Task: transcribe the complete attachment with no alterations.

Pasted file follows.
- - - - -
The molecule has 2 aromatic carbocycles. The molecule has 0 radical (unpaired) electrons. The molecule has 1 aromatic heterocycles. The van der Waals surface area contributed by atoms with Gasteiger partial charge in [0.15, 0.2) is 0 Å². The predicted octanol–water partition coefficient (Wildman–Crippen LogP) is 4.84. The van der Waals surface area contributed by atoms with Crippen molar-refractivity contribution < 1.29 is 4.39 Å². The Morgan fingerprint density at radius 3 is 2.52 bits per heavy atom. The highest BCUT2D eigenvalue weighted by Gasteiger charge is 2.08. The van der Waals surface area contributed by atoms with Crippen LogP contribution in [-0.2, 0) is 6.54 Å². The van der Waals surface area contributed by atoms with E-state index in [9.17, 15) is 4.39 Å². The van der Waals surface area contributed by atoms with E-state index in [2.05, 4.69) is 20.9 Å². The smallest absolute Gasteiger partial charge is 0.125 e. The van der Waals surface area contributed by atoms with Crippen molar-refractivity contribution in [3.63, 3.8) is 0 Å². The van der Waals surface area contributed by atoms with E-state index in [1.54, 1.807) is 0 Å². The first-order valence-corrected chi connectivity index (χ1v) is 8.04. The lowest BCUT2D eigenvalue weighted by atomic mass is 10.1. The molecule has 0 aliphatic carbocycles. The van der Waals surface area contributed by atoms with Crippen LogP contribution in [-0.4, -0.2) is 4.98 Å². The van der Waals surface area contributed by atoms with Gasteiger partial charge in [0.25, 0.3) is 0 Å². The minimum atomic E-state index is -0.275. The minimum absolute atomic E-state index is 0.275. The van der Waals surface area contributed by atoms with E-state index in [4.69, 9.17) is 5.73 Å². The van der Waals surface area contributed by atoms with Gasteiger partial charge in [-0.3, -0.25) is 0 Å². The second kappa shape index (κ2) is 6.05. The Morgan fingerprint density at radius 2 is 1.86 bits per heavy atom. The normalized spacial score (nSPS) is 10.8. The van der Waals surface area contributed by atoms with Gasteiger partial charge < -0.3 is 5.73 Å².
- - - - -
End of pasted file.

The molecule has 2 aromatic carbocycles. The molecule has 0 radical (unpaired) electrons. The molecule has 1 aromatic heterocycles. The van der Waals surface area contributed by atoms with Gasteiger partial charge in [0.15, 0.2) is 0 Å². The predicted octanol–water partition coefficient (Wildman–Crippen LogP) is 4.84. The van der Waals surface area contributed by atoms with Crippen molar-refractivity contribution < 1.29 is 4.39 Å². The Morgan fingerprint density at radius 3 is 2.52 bits per heavy atom. The highest BCUT2D eigenvalue weighted by Gasteiger charge is 2.08. The van der Waals surface area contributed by atoms with Crippen LogP contribution in [-0.2, 0) is 6.54 Å². The van der Waals surface area contributed by atoms with E-state index in [9.17, 15) is 4.39 Å². The van der Waals surface area contributed by atoms with E-state index in [2.05, 4.69) is 20.9 Å². The smallest absolute Gasteiger partial charge is 0.125 e. The van der Waals surface area contributed by atoms with Crippen molar-refractivity contribution in [3.63, 3.8) is 0 Å². The van der Waals surface area contributed by atoms with E-state index in [1.54, 1.807) is 0 Å². The first-order valence-corrected chi connectivity index (χ1v) is 8.04. The lowest BCUT2D eigenvalue weighted by atomic mass is 10.1. The molecule has 0 aliphatic carbocycles. The van der Waals surface area contributed by atoms with Crippen LogP contribution in [-0.4, -0.2) is 4.98 Å². The van der Waals surface area contributed by atoms with Gasteiger partial charge in [0.25, 0.3) is 0 Å². The minimum atomic E-state index is -0.275. The minimum absolute atomic E-state index is 0.275. The van der Waals surface area contributed by atoms with E-state index in [4.69, 9.17) is 5.73 Å². The van der Waals surface area contributed by atoms with Gasteiger partial charge in [-0.3, -0.25) is 0 Å². The second kappa shape index (κ2) is 6.05. The Morgan fingerprint density at radius 2 is 1.86 bits per heavy atom. The normalized spacial score (nSPS) is 10.8. The van der Waals surface area contributed by atoms with Gasteiger partial charge < -0.3 is 5.73 Å².